He Asks an Indifferent Irishman to Sign His Petition

I ask if he can spare a minute and he says yes.
This is about your ancestors and mine, I say,
how, forced off the land, they sailed west
to Boston where, if they didn’t die on the way,
they and their faith were scorned in the schools.

He listens, a bit distracted I can see.
He has work he’d rather do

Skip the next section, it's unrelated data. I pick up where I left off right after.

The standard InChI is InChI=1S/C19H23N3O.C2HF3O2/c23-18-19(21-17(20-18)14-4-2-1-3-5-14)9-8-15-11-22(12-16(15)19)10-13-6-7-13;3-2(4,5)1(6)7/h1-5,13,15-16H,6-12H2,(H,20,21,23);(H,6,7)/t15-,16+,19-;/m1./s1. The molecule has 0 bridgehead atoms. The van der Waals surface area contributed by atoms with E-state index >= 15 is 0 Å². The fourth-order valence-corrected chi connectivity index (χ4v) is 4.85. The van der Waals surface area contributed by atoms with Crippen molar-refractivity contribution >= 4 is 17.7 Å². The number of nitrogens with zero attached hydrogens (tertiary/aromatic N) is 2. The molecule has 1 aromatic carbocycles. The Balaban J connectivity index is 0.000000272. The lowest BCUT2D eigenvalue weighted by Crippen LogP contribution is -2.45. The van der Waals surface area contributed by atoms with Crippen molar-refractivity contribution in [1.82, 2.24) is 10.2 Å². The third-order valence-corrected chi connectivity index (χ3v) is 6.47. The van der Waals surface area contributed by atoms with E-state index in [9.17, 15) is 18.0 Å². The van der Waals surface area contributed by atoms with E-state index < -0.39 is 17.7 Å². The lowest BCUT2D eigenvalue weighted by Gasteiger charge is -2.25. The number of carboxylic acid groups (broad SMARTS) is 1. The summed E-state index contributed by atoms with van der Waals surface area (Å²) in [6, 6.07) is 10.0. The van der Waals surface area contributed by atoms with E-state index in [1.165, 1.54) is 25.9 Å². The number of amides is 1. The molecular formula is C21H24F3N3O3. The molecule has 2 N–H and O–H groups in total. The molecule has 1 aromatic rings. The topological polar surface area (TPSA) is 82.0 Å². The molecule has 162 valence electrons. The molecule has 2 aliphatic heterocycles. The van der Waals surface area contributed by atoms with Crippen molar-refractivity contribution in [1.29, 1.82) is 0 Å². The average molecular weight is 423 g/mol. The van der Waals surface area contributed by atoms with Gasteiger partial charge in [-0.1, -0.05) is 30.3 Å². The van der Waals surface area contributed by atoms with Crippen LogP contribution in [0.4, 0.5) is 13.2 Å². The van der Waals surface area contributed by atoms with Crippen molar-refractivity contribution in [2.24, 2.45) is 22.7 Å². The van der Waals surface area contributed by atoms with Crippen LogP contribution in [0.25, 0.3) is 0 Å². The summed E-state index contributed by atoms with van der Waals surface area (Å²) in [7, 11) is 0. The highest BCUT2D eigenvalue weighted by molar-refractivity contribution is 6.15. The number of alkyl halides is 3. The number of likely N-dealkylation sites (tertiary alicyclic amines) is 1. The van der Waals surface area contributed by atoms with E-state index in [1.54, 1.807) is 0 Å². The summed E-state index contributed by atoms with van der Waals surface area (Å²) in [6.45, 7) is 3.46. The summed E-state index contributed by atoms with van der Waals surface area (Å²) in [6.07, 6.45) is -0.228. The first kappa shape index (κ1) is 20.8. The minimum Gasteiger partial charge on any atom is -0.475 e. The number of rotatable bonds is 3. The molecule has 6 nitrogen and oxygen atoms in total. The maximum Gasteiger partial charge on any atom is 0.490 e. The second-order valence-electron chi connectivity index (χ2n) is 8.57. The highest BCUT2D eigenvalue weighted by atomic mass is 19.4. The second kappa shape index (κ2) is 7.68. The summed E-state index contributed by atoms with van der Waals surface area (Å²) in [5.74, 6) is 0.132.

than listen to a lurid history
told by a man too full of rue.
He lumps me with the zealots and other fools

who have yet to learn that the fight is done;
they won, but so did we, and a truce was called.
We have the jobs they kept us from
if we want them; why should history be recalled
when there is now a fair if tenuous set of rules?

He hears me out and signs the sheet;
it costs him nothing but a moment’s scribbling.
He hands it back, I sense his need to be discreet
with one who holds a grudge–there’s no use quibbling.
What would his forefathers say, the fierce O’Tooles?

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